Samsung Display and LG Display are going in different directions with Chinese display panel manufacturers increasing their investment in the production of 10th-generation panels and more advanced ones. Although both of them are refraining from investment in new LCD panel manufacturing facilities, which is sure to lead to a game of chicken, Samsung Display is planning to be supplied with that type of panels from China in order to maintain its leadership in the large-screen TV industry whereas LG Display is going to set up new OLED panel production lines.
These days, Chinese display panel manufacturers are increasing their investment in advanced LCD panel production lines for 60-inch and larger panels. In contrast, South Korean companies are making no investment for the same purpose due to the risk of direct investment. For example, BOE began late last year to build 10.5th-generation LCD panel production lines in Hefei, which are to be put into operation in 2018, and China Star Optoelectronics Technology recently decided to build 11th-generation LCD panel production lines in Shenzhen at a total investment of 7.7 trillion won. These are to be put into operation in July 2019.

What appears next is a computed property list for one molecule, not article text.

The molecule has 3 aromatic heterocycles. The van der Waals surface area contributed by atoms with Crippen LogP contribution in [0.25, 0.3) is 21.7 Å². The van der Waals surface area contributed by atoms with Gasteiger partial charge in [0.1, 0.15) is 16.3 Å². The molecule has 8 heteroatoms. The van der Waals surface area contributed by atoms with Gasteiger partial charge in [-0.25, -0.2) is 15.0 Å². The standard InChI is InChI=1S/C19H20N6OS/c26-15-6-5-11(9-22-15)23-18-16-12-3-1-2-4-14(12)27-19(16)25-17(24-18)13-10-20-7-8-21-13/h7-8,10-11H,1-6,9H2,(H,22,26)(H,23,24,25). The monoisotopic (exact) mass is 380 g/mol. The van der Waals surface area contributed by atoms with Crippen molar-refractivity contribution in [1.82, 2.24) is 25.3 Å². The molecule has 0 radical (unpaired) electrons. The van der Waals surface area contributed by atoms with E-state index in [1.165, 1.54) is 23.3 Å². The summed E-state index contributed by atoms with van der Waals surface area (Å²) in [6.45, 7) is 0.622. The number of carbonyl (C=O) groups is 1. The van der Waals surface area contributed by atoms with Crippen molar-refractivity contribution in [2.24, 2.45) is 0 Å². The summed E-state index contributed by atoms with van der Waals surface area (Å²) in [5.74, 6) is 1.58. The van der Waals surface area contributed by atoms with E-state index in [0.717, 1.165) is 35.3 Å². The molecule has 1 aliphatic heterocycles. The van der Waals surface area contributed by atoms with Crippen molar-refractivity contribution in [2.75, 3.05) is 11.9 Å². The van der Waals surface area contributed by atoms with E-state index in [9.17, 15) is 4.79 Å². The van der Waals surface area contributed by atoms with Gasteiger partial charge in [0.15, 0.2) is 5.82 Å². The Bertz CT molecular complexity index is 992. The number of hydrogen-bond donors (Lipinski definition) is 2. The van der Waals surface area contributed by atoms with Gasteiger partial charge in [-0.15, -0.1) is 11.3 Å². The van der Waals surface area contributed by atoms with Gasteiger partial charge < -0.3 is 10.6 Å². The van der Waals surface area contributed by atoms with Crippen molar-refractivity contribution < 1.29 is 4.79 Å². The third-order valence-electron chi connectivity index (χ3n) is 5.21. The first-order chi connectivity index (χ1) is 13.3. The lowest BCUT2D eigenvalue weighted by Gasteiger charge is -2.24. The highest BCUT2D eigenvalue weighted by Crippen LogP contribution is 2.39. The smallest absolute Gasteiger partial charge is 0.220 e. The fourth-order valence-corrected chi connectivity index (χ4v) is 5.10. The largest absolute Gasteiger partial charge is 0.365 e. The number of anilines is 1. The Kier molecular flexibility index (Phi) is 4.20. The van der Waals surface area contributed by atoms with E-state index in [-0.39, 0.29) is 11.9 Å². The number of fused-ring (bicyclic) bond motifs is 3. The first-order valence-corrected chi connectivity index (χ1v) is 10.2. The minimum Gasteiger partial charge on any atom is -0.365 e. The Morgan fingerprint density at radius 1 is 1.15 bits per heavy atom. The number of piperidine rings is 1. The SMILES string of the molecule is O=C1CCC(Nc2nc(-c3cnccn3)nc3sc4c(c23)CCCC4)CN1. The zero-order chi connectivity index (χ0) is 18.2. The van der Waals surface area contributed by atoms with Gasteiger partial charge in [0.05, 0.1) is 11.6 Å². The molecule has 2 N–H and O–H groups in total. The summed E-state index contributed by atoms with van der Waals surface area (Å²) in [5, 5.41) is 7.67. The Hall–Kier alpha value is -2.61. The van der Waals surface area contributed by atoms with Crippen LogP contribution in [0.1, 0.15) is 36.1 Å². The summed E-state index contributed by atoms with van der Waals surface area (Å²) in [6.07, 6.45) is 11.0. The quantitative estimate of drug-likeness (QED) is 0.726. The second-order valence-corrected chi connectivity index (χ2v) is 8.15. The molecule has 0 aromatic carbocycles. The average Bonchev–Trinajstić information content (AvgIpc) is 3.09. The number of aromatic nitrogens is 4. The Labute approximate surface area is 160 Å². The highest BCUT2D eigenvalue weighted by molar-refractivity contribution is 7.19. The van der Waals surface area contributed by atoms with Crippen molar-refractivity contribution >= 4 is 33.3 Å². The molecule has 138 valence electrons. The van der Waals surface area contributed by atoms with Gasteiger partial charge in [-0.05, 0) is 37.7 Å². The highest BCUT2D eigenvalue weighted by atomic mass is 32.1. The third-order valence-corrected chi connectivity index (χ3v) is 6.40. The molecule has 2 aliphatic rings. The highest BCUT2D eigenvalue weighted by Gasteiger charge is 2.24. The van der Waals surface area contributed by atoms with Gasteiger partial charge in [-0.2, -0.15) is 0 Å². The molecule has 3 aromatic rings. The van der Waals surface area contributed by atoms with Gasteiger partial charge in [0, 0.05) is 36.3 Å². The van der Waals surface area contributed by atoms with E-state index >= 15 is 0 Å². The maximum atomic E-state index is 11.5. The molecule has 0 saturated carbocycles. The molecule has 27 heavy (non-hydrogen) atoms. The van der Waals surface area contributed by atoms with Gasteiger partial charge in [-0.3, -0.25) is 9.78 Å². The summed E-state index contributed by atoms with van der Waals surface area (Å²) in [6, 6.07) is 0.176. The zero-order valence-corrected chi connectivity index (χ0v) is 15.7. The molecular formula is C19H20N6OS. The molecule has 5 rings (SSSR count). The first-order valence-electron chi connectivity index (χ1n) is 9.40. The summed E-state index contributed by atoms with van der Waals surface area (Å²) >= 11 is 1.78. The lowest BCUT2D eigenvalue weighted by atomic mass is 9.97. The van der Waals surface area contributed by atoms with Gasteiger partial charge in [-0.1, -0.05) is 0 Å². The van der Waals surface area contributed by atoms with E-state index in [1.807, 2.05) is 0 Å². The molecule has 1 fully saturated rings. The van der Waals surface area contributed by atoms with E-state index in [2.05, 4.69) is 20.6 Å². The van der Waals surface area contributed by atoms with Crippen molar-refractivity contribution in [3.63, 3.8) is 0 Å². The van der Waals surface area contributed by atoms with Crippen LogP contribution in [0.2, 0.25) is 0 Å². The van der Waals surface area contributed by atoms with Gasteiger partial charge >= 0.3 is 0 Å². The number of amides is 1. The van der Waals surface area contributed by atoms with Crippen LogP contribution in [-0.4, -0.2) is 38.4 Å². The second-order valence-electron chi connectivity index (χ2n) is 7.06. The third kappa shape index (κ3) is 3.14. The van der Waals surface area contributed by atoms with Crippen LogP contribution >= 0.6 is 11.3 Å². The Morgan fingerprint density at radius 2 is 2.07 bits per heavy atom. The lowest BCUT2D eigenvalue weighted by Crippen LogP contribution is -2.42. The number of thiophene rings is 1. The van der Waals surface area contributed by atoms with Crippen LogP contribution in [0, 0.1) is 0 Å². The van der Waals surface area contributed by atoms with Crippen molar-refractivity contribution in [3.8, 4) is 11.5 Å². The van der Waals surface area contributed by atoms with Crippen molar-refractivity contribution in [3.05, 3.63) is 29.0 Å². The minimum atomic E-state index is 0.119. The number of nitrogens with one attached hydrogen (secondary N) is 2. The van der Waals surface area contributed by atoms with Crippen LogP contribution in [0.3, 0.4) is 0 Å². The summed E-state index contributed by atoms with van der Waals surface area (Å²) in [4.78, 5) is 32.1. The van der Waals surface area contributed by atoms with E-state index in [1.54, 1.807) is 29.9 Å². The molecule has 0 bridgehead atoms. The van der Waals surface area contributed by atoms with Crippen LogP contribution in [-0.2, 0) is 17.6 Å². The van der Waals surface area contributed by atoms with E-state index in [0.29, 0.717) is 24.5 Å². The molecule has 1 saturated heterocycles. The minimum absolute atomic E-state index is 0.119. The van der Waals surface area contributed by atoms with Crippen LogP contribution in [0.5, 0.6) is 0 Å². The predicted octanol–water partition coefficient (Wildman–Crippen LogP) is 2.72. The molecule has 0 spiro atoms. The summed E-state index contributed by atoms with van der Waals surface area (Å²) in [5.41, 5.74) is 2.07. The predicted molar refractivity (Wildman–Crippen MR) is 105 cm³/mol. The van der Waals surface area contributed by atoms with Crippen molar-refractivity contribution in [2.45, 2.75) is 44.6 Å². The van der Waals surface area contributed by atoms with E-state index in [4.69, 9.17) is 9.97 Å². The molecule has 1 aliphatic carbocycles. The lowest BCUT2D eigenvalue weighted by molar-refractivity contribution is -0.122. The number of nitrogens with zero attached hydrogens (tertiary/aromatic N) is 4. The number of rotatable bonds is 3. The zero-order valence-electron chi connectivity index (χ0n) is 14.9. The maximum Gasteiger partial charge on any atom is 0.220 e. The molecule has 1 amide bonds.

Their aggressive investment is to dominate the TV market segment of at least 60 inches in the future. 10th- and 11th-generation panel plates based on a glass substrate having a size of 2,880 mm by 3,130 mm and a glass substrate having a size of 3,370 mm by 2,940 mm are capable of producing eight and 10 TV panels for use in 60-inch or larger TV, respectively. These are advantageous in terms of cost reduction in that an eighth-generation panel plate, which is currently the most widespread one in LG and Samsung, has a capacity of four TV panels.
The South Korean companies have already given up on direct investment in that type of LCD panels. “China has already got the jump on them and the large-screen LCD panel market itself is in stagnation now and, as such, an investment of several trillion won is too risky,” said an industry source. China is about to catch up with South Korea in production capacity regarding eighth-generation and more advanced large-screen LCD panels, too. According to market research firm IHS, South Korea’s and China’s capacities are likely to reach 48,378 square kilometers and 58,245 square kilometers at the end of this year, respectively.
Under the circumstances, Samsung Display opted to work with Chinese companies. It is going to invest 350 billion won and acquire 9.8% shares in the 11th-generation LCD panel company to be established early this month by China Star Optoelectronics Technology. LG Display is expected to respond to the situation by means of large-screen OLED panels. The company is currently working on the world’s largest OLED panel manufacturing facility at an investment of 10 trillion won in Paju City, Gyeonggi Province, which is scheduled to start production in the first half of 2018. This facility is likely to house production equipment for plastic OLED panels for use in smartphones, too.